Obesity might increase the chance of developing Alzheimer’s disease and losing weight may decrease the risk and slow cognitive decline, according to a study published in the Journal of Alzheimer’s Disease.
Researchers analyzed brain scans of more than 1,300 individuals and compared patterns of the gray matter of people with Alzheimer’s disease to those of healthy participants.
They also compared brain scans of people with obesity to individuals without the condition.
The researchers then created brain maps of gray matter atrophy for all participants.
The scientists reported that obesity and Alzheimer’s disease affected gray matter similarly, suggesting that both could cause the same type of neurodegeneration in the brain.
Gray matter is a major factor in Alzheimer’s disease development.
Plaques can build up in the brain and decrease the amount of gray matter, leading to a decrease in higher functioning, according to a report published in 2021.
Cognitive function, motor function, and memory decline as the gray matter shrinks.
“This study makes significant contributions to mounting evidence of the harmful effects of obesity — a multisystem disease linked to metabolic changes including direct impacts on the central nervous system — on cognition, overall brain health, and Alzheimer’s disease risk,” said Dr, Scott Kaiser, a geriatrician, and director of geriatric cognitive health for the Pacific Neuroscience Institute at Providence Saint John’s Health Center in California.
“It shows neurodegeneration (or the loss of brain cells demonstrated by cortical thinning) might be one of the key mechanisms driving this risk,” Kaiser told Healthline. “This adds to the growing body of evidence surrounding ‘modifiable’ risk factors for dementia, meaning there is a wide range of things we can do — or avoid — to keep our brains healthy and reduce our future risk of developing dementia. And when it comes to dementia, experts suggest that one-third of cases might be prevented by addressing modifiable risk factors.”
Experts say the new study strengthens previous research that links obesity to Alzheimer’s disease and points to cortical thinning, or the loss of brain cells, as one of the potential causes.
In a press release, Filip Morys, PhD, a postdoctoral researcher at the Montreal Neurological Institute in Canada and a lead author in the study, said that decreasing weight in mid-life can reduce the risk of developing Alzheimer’s and other neurodegenerative conditions.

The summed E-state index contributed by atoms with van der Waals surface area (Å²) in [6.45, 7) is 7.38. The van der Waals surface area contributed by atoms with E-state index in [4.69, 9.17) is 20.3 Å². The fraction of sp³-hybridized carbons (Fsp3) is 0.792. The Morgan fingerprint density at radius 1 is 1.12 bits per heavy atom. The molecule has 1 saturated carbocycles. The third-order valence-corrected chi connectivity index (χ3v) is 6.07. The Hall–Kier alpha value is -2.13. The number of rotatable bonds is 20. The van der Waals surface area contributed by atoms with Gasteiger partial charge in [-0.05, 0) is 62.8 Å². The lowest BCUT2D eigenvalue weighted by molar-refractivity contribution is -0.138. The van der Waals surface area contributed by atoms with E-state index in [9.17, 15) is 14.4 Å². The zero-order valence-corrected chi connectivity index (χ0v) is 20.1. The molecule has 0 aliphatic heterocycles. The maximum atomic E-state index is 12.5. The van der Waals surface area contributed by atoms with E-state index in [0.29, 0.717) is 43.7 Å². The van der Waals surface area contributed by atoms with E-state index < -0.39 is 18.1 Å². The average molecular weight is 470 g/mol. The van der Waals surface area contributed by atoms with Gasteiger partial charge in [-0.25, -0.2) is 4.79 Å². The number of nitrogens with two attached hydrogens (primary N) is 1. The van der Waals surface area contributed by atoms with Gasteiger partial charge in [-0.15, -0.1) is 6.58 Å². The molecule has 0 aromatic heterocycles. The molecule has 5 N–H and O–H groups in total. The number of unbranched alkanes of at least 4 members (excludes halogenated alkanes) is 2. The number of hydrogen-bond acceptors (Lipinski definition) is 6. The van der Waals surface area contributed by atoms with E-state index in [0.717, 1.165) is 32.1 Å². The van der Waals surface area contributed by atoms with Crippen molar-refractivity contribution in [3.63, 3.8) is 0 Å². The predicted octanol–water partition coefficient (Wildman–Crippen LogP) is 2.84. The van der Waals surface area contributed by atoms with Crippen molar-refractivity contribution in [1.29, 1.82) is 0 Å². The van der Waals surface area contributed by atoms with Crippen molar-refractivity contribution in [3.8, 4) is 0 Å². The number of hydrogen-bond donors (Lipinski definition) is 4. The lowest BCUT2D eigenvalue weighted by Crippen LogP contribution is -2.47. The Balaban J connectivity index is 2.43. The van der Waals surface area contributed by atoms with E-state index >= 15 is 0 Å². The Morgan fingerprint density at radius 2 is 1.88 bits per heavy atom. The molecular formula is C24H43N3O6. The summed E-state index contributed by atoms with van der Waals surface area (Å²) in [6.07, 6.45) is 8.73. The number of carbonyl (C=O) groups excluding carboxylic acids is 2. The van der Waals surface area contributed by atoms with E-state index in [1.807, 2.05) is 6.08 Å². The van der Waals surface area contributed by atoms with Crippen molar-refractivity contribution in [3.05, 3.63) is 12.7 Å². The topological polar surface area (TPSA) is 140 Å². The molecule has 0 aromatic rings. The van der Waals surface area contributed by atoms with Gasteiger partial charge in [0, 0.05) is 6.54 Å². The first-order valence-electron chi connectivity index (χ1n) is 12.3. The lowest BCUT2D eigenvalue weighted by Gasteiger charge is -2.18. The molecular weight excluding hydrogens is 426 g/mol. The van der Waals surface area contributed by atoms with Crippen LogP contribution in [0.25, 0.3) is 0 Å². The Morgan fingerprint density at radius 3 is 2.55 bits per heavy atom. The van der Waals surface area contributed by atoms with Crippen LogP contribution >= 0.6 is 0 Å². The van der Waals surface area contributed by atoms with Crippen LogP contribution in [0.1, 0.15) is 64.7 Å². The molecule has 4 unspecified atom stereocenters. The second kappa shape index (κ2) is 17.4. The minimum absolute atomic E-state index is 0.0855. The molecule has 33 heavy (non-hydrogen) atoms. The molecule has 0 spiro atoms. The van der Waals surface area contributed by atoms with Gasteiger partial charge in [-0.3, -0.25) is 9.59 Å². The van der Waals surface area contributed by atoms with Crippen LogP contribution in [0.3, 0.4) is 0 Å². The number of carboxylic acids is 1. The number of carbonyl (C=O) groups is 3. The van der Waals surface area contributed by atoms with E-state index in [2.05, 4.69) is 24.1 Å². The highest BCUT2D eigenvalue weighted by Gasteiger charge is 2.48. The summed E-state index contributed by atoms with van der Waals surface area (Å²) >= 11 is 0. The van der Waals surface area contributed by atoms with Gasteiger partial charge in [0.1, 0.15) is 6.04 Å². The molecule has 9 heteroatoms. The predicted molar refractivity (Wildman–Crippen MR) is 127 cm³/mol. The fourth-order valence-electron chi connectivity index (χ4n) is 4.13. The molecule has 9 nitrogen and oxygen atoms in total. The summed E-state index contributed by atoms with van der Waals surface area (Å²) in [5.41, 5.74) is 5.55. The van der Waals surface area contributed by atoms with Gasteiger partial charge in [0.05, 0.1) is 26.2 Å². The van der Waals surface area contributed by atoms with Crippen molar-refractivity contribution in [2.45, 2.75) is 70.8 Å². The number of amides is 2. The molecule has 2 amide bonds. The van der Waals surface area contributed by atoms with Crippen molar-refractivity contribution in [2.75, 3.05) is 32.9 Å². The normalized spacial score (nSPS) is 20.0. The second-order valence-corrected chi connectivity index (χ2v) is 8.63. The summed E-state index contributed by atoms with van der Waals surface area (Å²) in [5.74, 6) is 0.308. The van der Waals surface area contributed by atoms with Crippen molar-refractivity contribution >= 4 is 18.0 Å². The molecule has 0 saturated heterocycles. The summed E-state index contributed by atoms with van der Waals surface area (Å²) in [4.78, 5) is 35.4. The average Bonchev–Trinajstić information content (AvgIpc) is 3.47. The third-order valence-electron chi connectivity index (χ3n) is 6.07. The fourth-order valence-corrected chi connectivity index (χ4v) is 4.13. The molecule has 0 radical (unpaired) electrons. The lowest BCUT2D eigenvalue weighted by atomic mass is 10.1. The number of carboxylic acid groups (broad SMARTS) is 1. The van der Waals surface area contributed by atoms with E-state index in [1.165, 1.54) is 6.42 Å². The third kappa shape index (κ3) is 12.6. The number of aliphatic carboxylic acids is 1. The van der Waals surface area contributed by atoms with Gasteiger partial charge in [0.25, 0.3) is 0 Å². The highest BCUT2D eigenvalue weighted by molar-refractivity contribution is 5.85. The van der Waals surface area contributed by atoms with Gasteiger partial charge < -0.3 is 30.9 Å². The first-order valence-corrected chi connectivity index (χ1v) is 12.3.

It is obesity during the mid-life years that is most harmful, according to a report published in Frontiers in Nutrition.
“It is believed that getting to and maintaining a healthy weight can reduce the risk from obesity for dementia,” said Dr. Glen Finney, the director of the Geisinger Memory and Cognition Program and a board member of the Greater Pennsylvania Chapter of the Alzheimer’s Association.
“Mid-life obesity is one of many health risks associated with increased risk for late-onset Alzheimer’s disease, as does related health problems like diabetes. It is the most significant modifiable risk factor for dementia impacting the American population,” Finney told Healthline.
Being overweight in the mid-life years can cause numerous health issues decades later.
People who had a higher body mass index (BMI) were 2.5 times more likely to become frail earlier, according to a study published in BMJ Open. Frailty is a higher risk of falling, injuries, being hospitalized, and experiencing complications due to hospitalizations.
Obesity is considered the top modifiable dementia risk in the United States.
Being overweight affects men and women, but most women are overweight at midlife; according to the North American Menopause Society, Carrying extra weight increases the risk of developing cardiovascular disease, type 2 diabetes, high blood pressure, osteoarthritis, and some types of cancer.
Some factors contributing to weight gain during mid-life include:
Preventing obesity and maintaining a healthy weight involves several strategies, according to Harvard Health:
Our experts continually monitor the health and wellness space, and we update our articles when new information becomes available.
Current Version
Jan 31, 2023
Written By
Eileen Bailey
Edited By
David Mills
Fact Checked By
Dana K. Cassell
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